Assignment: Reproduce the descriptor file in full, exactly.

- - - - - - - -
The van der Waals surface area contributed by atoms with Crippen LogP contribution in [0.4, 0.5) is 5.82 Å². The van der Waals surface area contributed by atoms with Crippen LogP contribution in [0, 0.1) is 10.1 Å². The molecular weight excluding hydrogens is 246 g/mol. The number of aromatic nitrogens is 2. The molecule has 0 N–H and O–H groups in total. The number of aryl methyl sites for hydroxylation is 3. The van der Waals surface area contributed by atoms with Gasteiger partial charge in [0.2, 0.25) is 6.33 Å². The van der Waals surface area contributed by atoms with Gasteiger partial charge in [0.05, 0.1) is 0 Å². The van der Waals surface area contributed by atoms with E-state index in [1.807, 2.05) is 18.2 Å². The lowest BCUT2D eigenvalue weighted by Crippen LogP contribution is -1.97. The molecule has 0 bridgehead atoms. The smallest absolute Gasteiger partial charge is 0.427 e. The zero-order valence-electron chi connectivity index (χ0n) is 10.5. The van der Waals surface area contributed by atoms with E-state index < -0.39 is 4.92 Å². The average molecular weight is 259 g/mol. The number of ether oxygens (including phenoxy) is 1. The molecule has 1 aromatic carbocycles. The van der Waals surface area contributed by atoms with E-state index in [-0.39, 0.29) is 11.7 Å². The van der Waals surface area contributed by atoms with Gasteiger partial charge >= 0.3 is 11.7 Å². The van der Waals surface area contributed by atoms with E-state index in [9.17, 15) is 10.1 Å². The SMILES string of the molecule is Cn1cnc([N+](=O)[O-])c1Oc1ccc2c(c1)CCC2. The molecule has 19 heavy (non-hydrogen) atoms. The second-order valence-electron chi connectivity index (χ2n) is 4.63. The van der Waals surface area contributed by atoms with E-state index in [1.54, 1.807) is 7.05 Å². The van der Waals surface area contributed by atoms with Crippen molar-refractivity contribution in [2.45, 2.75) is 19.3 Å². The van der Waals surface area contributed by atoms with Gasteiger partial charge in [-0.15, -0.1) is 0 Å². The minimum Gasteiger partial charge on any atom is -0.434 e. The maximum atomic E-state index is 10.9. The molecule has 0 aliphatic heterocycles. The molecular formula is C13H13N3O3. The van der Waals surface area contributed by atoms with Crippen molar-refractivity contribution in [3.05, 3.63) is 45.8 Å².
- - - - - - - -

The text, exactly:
The van der Waals surface area contributed by atoms with Crippen LogP contribution in [0.4, 0.5) is 5.82 Å². The van der Waals surface area contributed by atoms with Crippen LogP contribution in [0, 0.1) is 10.1 Å². The molecular weight excluding hydrogens is 246 g/mol. The number of aromatic nitrogens is 2. The molecule has 0 N–H and O–H groups in total. The number of aryl methyl sites for hydroxylation is 3. The van der Waals surface area contributed by atoms with Gasteiger partial charge in [0.2, 0.25) is 6.33 Å². The van der Waals surface area contributed by atoms with Gasteiger partial charge in [0.05, 0.1) is 0 Å². The van der Waals surface area contributed by atoms with E-state index in [1.807, 2.05) is 18.2 Å². The lowest BCUT2D eigenvalue weighted by Crippen LogP contribution is -1.97. The molecule has 0 bridgehead atoms. The smallest absolute Gasteiger partial charge is 0.427 e. The zero-order valence-electron chi connectivity index (χ0n) is 10.5. The van der Waals surface area contributed by atoms with E-state index < -0.39 is 4.92 Å². The average molecular weight is 259 g/mol. The number of ether oxygens (including phenoxy) is 1. The molecule has 1 aromatic carbocycles. The van der Waals surface area contributed by atoms with E-state index in [-0.39, 0.29) is 11.7 Å². The van der Waals surface area contributed by atoms with Gasteiger partial charge >= 0.3 is 11.7 Å². The van der Waals surface area contributed by atoms with E-state index in [9.17, 15) is 10.1 Å². The SMILES string of the molecule is Cn1cnc([N+](=O)[O-])c1Oc1ccc2c(c1)CCC2. The molecule has 19 heavy (non-hydrogen) atoms. The second-order valence-electron chi connectivity index (χ2n) is 4.63. The van der Waals surface area contributed by atoms with E-state index in [1.54, 1.807) is 7.05 Å². The van der Waals surface area contributed by atoms with Crippen molar-refractivity contribution in [2.45, 2.75) is 19.3 Å². The van der Waals surface area contributed by atoms with Gasteiger partial charge in [-0.15, -0.1) is 0 Å². The minimum Gasteiger partial charge on any atom is -0.434 e. The maximum atomic E-state index is 10.9. The molecule has 0 aliphatic heterocycles. The molecular formula is C13H13N3O3. The van der Waals surface area contributed by atoms with Crippen molar-refractivity contribution in [3.05, 3.63) is 45.8 Å².